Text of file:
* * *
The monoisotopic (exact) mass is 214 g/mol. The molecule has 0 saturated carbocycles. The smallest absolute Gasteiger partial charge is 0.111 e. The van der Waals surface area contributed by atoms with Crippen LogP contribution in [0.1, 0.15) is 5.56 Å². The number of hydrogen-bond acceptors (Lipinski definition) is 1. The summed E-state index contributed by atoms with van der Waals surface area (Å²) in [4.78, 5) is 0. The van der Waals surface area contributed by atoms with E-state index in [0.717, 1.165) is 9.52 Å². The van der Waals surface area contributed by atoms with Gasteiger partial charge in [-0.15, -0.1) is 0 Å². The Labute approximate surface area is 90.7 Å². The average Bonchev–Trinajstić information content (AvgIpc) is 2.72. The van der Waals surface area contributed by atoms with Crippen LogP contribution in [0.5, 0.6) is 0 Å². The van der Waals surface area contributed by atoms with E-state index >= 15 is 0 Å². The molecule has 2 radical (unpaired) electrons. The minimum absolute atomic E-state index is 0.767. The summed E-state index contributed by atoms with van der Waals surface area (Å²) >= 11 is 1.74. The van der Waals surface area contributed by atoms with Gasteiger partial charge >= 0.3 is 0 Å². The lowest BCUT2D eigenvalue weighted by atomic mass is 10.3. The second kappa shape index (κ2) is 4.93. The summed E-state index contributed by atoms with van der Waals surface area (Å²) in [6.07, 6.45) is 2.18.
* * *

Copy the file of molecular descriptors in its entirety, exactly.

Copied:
The monoisotopic (exact) mass is 214 g/mol. The molecule has 0 saturated carbocycles. The smallest absolute Gasteiger partial charge is 0.111 e. The van der Waals surface area contributed by atoms with Crippen LogP contribution in [0.1, 0.15) is 5.56 Å². The number of hydrogen-bond acceptors (Lipinski definition) is 1. The summed E-state index contributed by atoms with van der Waals surface area (Å²) in [4.78, 5) is 0. The van der Waals surface area contributed by atoms with E-state index in [0.717, 1.165) is 9.52 Å². The van der Waals surface area contributed by atoms with Gasteiger partial charge in [-0.15, -0.1) is 0 Å². The Labute approximate surface area is 90.7 Å². The average Bonchev–Trinajstić information content (AvgIpc) is 2.72. The van der Waals surface area contributed by atoms with Crippen LogP contribution in [0.5, 0.6) is 0 Å². The van der Waals surface area contributed by atoms with E-state index >= 15 is 0 Å². The molecule has 2 radical (unpaired) electrons. The minimum absolute atomic E-state index is 0.767. The summed E-state index contributed by atoms with van der Waals surface area (Å²) >= 11 is 1.74. The van der Waals surface area contributed by atoms with Gasteiger partial charge >= 0.3 is 0 Å². The lowest BCUT2D eigenvalue weighted by atomic mass is 10.3. The second kappa shape index (κ2) is 4.93. The summed E-state index contributed by atoms with van der Waals surface area (Å²) in [6.07, 6.45) is 2.18.